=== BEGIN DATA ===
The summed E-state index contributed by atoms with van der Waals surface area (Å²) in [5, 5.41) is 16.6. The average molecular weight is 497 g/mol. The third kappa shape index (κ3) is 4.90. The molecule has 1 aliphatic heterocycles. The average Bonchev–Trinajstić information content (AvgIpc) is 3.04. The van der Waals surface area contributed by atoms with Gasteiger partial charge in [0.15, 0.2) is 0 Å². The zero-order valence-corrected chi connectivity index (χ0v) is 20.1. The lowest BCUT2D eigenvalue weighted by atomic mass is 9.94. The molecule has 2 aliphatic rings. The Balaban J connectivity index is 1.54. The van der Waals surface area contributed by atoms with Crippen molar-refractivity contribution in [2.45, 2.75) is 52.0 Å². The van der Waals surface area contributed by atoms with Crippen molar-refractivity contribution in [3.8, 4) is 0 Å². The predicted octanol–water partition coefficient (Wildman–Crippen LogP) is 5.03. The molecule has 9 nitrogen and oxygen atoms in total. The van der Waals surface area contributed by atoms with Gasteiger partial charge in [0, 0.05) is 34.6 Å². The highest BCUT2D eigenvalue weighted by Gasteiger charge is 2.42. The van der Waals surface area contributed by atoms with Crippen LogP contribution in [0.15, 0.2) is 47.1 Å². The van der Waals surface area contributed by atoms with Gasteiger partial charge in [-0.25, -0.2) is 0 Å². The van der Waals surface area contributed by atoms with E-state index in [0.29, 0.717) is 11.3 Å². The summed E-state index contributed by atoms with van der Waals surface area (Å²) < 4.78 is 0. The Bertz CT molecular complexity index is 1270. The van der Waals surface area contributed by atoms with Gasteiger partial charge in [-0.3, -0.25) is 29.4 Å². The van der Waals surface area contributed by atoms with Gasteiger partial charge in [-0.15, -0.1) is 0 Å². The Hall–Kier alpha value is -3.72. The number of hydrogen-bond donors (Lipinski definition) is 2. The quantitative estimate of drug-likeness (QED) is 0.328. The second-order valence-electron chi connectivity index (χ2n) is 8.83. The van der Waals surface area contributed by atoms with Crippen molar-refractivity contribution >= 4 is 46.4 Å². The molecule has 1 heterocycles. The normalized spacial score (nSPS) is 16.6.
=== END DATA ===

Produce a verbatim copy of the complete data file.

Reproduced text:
The summed E-state index contributed by atoms with van der Waals surface area (Å²) in [5, 5.41) is 16.6. The average molecular weight is 497 g/mol. The third kappa shape index (κ3) is 4.90. The molecule has 1 aliphatic heterocycles. The average Bonchev–Trinajstić information content (AvgIpc) is 3.04. The van der Waals surface area contributed by atoms with Gasteiger partial charge in [0.15, 0.2) is 0 Å². The zero-order valence-corrected chi connectivity index (χ0v) is 20.1. The lowest BCUT2D eigenvalue weighted by atomic mass is 9.94. The molecule has 2 aliphatic rings. The Balaban J connectivity index is 1.54. The van der Waals surface area contributed by atoms with Crippen molar-refractivity contribution in [2.45, 2.75) is 52.0 Å². The van der Waals surface area contributed by atoms with Crippen molar-refractivity contribution in [3.8, 4) is 0 Å². The predicted octanol–water partition coefficient (Wildman–Crippen LogP) is 5.03. The molecule has 9 nitrogen and oxygen atoms in total. The van der Waals surface area contributed by atoms with Gasteiger partial charge in [0, 0.05) is 34.6 Å². The highest BCUT2D eigenvalue weighted by Gasteiger charge is 2.42. The van der Waals surface area contributed by atoms with Crippen LogP contribution in [0.15, 0.2) is 47.1 Å². The van der Waals surface area contributed by atoms with Gasteiger partial charge in [-0.25, -0.2) is 0 Å². The van der Waals surface area contributed by atoms with E-state index in [0.29, 0.717) is 11.3 Å². The summed E-state index contributed by atoms with van der Waals surface area (Å²) < 4.78 is 0. The Bertz CT molecular complexity index is 1270. The van der Waals surface area contributed by atoms with Gasteiger partial charge in [-0.3, -0.25) is 29.4 Å². The van der Waals surface area contributed by atoms with Gasteiger partial charge in [-0.15, -0.1) is 0 Å². The Hall–Kier alpha value is -3.72. The number of hydrogen-bond donors (Lipinski definition) is 2. The quantitative estimate of drug-likeness (QED) is 0.328. The second-order valence-electron chi connectivity index (χ2n) is 8.83. The van der Waals surface area contributed by atoms with Crippen molar-refractivity contribution >= 4 is 46.4 Å². The molecule has 1 heterocycles. The normalized spacial score (nSPS) is 16.6.